For a few years now, Europe has become one of the most tangible targets for searching for living things in our solar system. Despite its distance from the sun, this satellite is protected by a thick outer layer of ice and then has a huge ocean of liquid water inside.
We are recently discovering that this outer layer of ice is not just a crust, but a dynamic system and a site of habitability in its own right. Several radar observations indicate that it may contain an abundance of pockets of water, just like the “double edge” we have here in Greenland.
“Because it’s closer to the surface, where interesting chemicals are sourced from space, other moons and Io’s volcanoes, there’s a chance that life could have a chance if there are pockets of water in the crust,” he said. Dustin Schroeder, assistant professor of geophysics at Stanford University. “If the mechanism we see in Greenland is similar to that in Europe, there may be water everywhere.”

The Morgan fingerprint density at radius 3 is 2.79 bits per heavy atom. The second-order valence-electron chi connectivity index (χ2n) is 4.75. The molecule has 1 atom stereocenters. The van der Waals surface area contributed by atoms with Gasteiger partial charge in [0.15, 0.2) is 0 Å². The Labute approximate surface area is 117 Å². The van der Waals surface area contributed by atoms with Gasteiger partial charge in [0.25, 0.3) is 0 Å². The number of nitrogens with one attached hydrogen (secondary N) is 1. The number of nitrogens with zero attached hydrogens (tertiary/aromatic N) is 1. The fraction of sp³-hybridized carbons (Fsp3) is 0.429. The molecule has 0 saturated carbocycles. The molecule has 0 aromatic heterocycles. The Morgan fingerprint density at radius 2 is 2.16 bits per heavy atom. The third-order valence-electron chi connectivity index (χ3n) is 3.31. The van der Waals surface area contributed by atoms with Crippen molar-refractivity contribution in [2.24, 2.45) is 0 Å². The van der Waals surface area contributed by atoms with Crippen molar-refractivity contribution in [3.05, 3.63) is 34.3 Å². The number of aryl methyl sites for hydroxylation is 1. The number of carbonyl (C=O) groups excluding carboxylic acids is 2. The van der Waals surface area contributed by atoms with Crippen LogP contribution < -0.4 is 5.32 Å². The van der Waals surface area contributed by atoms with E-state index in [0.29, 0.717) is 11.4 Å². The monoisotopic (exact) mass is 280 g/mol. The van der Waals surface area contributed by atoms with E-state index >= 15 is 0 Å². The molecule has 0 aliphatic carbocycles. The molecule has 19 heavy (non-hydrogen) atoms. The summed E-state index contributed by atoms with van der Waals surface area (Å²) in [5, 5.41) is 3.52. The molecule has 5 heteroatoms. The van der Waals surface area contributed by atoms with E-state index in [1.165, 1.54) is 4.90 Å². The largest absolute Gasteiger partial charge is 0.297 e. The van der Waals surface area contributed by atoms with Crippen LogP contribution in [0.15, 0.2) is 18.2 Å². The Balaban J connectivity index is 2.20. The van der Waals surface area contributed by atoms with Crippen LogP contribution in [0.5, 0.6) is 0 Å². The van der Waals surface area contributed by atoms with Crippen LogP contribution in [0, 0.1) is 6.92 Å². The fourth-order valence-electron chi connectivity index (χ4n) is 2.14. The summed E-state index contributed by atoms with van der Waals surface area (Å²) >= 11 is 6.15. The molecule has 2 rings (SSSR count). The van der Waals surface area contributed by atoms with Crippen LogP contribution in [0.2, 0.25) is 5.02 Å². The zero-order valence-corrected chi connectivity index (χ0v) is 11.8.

Rather than acting as a mass of inert ice, Europa’s shell appears to be subject to a variety of geological and hydrologic processes, including the presence of water plumes erupting at the surface. The dynamic ice crust supports habitability by facilitating the exchange between the subsurface ocean and nutrients for nearby celestial bodies accumulating at the surface.
“We are another hypothesis on top of many: We only have the advantage that our hypothesis has some observations of similar feature formation on Earth to support it,” the study authors said. To express their confidence that something can actually be found there.
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